Is America the Greatest Threat to World Peace?

In a recent Gallup poll, the United States was ranked number one among the list of countries posing the greatest threat to peace. AHA’s Matthew Bulger explains why.

A few months ago I wrote about the ethical and pragmatic issues with American exceptionalism in response to an article penned by Russian President Vladimir Putin that was supposed to be about Syria but mainly focused on America’s attitude towards the rest of the world.

I wrote at the time that “we must recognize the folly of promoting ourselves as a ‘special’ or ‘exceptional’ nation, because the danger of doing so is rampant nationalism and international isolation.” My reasoning behind this statement was that this nationalistic belief in our apparent uniqueness and superiority encourages us to think that we are not just a partner in the international community that helps to enforce international law, but instead are the global police force, able to enforce international law unilaterally and even ignore international law if we so choose.

Being the global police force isn’t an easy job, nor is it one that garners great popularity for the country that has taken on this role. And while there are serious disagreements in foreign policy circles about the consequences on regional and global stability if we either continue to be the global police force or withdraw from that role, the impact of our policing has caused widespread agreement from countries all around the world about who is the greatest threat to world peace.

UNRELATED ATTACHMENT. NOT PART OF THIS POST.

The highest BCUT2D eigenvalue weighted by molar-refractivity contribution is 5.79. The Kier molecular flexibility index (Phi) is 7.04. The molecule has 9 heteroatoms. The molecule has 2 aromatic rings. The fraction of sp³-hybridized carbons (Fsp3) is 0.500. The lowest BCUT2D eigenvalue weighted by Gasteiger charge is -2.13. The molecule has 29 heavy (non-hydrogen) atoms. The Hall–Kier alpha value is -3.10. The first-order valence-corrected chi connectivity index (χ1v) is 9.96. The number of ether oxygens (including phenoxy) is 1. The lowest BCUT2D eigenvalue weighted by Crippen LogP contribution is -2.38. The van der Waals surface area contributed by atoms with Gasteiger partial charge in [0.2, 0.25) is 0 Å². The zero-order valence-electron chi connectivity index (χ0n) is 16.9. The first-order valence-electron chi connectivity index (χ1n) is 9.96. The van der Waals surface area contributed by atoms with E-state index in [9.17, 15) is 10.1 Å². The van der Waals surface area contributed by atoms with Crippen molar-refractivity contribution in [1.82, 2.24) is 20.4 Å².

According to a new Gallup poll that surveyed over 66,000 people in 65 countries, America is seen as the greatest threat to world peace, far ahead of Pakistan and China, which were ranked 2nd and 3rd. Obviously, this is disconcerting news, and it suggests that our efforts to keep the world safe have been seen by those we are trying to protect as having the exact opposite impact.

While some politicians and advocates of American exceptionalism will claim that this is just anti-American bias from countries that don’t like being seen as subordinate to us on the global stage but who would be in serious trouble if we weren’t there to ensure global stability, I think it suggests that our belief in our own superiority has blinded us to the harm we cause when we take military action against those that we assess to be threats to peace. Much of this harm is ostensibly collateral damage which is bound to occur in any warzone, but this damage might be more acceptable to those it affects if it is caused by international actors such as the UN instead of by a country that has unilaterally taken on the role of global police force.

The world is not a safe place, and those who think that America is the only nation equipped to deal with the problems of modern civilization may not be making it any safer. Whether or not America has the ability to successfully act as the global police force is a question that is completely separate from whether we have the right to do so, and it appears as though the world is saying that we do not have that right. If we decide to continue in this role we may in fact do more harm than good and further isolate ourselves from the countries and peoples that we want to protect.